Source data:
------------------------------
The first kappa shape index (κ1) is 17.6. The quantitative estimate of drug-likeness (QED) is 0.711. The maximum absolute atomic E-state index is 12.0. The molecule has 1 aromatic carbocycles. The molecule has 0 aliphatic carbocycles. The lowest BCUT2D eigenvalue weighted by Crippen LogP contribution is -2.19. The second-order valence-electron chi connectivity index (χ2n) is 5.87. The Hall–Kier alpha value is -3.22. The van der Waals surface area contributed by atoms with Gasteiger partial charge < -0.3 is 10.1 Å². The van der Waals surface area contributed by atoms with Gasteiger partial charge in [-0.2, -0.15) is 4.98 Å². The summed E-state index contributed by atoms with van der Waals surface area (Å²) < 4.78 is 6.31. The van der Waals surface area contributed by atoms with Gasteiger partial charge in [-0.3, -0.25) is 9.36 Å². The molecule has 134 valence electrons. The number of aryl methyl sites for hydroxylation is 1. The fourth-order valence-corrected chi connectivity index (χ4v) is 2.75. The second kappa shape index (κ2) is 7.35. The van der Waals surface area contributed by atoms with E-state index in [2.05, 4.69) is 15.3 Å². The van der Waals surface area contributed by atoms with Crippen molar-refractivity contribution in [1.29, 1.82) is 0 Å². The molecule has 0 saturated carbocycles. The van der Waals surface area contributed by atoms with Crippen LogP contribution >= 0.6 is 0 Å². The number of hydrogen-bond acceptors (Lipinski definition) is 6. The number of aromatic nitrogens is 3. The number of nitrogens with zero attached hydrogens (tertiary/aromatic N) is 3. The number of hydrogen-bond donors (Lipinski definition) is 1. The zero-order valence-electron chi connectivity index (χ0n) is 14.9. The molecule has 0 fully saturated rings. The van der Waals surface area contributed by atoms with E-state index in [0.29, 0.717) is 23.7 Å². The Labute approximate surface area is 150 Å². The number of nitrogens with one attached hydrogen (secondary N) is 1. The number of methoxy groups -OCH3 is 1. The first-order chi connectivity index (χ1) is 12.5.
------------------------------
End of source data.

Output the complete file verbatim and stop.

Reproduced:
The first kappa shape index (κ1) is 17.6. The quantitative estimate of drug-likeness (QED) is 0.711. The maximum absolute atomic E-state index is 12.0. The molecule has 1 aromatic carbocycles. The molecule has 0 aliphatic carbocycles. The lowest BCUT2D eigenvalue weighted by Crippen LogP contribution is -2.19. The second-order valence-electron chi connectivity index (χ2n) is 5.87. The Hall–Kier alpha value is -3.22. The van der Waals surface area contributed by atoms with Gasteiger partial charge < -0.3 is 10.1 Å². The van der Waals surface area contributed by atoms with Gasteiger partial charge in [-0.2, -0.15) is 4.98 Å². The summed E-state index contributed by atoms with van der Waals surface area (Å²) < 4.78 is 6.31. The van der Waals surface area contributed by atoms with Gasteiger partial charge in [-0.3, -0.25) is 9.36 Å². The molecule has 134 valence electrons. The number of aryl methyl sites for hydroxylation is 1. The fourth-order valence-corrected chi connectivity index (χ4v) is 2.75. The second kappa shape index (κ2) is 7.35. The van der Waals surface area contributed by atoms with E-state index in [2.05, 4.69) is 15.3 Å². The van der Waals surface area contributed by atoms with Crippen molar-refractivity contribution in [1.29, 1.82) is 0 Å². The molecule has 0 saturated carbocycles. The van der Waals surface area contributed by atoms with Crippen LogP contribution >= 0.6 is 0 Å². The number of hydrogen-bond acceptors (Lipinski definition) is 6. The number of aromatic nitrogens is 3. The number of nitrogens with zero attached hydrogens (tertiary/aromatic N) is 3. The number of hydrogen-bond donors (Lipinski definition) is 1. The zero-order valence-electron chi connectivity index (χ0n) is 14.9. The molecule has 0 fully saturated rings. The van der Waals surface area contributed by atoms with E-state index in [0.29, 0.717) is 23.7 Å². The Labute approximate surface area is 150 Å². The number of nitrogens with one attached hydrogen (secondary N) is 1. The number of methoxy groups -OCH3 is 1. The first-order chi connectivity index (χ1) is 12.5.